When an NDP MP( Comartin?) on Don Newman’s show suggested with an air of the ‘sky is falling’, that Alberta’s oil revenues could go so high that it would essentially make the relationship between Alberta and Canada untenable, host Newman suggested that ‘not if twenty million people move there’, and then called the show. Now that’s fun politics!
Canadians are split on an amendment to the current federal laws relating to same sex marriage, with (all questions considered) slightly more than one-half leaning towards the idea that marriage ought to be between a man and a woman. A majority of supporters of same sex marriage are more committed to the issue however. Women respondents from suburban telephone prefixes are the most inclined to support same sex marriage on one hand and than say it isn’t important on the other. NB Some of these same respondents were the most likely to complain about ‘gay conduct’ in the community.
Despite the feeling from some respondents that fixed election dates are too “American”, Canadians are ready and willing for this change, which would ultimately free them as ‘hostages’ to the “democratic abuses of power hungry political parties.”
Commentary- Prime Minister Stephen Harper and his Conservative Party of Canada have managed to do something, which few would have ever anticipated one year ago. They have not only been elected, it would appear they are sufficiently popular to win a majority government if an election were held now.
Although they have made only moderate gains in the Province of Ontario since the recent election, the CPC have made very significant gains in Quebec. In addition, these types of noticeable gains are also being made in the Atlantic Provinces and British Columbia. Although some decreases in positive affirmation of Prime Minister Stephen Harper have ‘evolved’ in Alberta and Saskatchewan, how bad can they be when measured against stunning gains in provinces like Quebec, British Columbia, and the Atlantic provinces particularly Nova Scotia.
Aboriginal land claims are complex and completely and utterly misunderstood (or unknown) by Canadians, and thus the support for these, particularly when one considers the conspicuous absence of any concerted public relations by aboriginal groups to get the average Canadian onside, is based mostly on general sentiment, or in some cases simple fatigue.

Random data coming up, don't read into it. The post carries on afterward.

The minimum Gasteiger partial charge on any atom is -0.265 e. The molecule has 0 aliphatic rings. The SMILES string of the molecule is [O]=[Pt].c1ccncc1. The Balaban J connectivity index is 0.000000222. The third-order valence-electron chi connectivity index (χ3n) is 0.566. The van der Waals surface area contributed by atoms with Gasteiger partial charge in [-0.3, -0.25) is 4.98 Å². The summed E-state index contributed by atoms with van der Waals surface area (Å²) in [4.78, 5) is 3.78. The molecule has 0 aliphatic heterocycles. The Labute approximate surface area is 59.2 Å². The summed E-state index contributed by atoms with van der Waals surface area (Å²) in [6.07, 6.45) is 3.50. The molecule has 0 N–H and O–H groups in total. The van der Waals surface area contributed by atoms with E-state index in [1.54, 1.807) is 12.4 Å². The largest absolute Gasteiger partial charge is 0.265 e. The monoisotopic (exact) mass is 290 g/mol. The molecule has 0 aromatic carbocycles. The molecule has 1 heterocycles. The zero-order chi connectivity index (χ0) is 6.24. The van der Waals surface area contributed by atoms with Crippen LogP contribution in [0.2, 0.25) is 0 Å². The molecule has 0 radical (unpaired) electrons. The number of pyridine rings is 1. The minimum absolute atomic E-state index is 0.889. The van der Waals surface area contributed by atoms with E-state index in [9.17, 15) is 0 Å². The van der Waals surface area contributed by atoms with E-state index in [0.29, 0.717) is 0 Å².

Canadians demand more transparency in land claims issues, and the very few number of Canadians who actually support so-called “comprehensive” claims speaks to this. There is a pervasive sense amongst the majority of Canadians that aboriginals simply demand too much. The fact that three out of four Canadians believe a one-third share of a potentially massive oil and gas project in the Mackenzie region of the Northwest Territories is fair, when many aboriginal advocates do not, supports this contention.
As the precursor to a comprehensive “Made in Canada” environmental program, non-renewable resources MUST be factored into an equalization regime. At least one out of two Canadians agree. We believe this ‘factoring’ should reflect the overall wealth of a province relative to the percentage of that provinces’ wealth generated by non-renewable resources. It would also send a clear message to others abroad that we are serious about long-term improvements to our environment. This cannot be overstated considering the fact that the United States has probably a better overall environmental history than Canada over the past decade or more. The “cap” proposal acceptable to Canadians in this poll would smooth out the impact of factoring non-renewables to some extent, and it would seem reasonable to only reconsider the impact of the cap if the percentage of non-renewables of a province is exceedingly high relative to other GDP output in that province.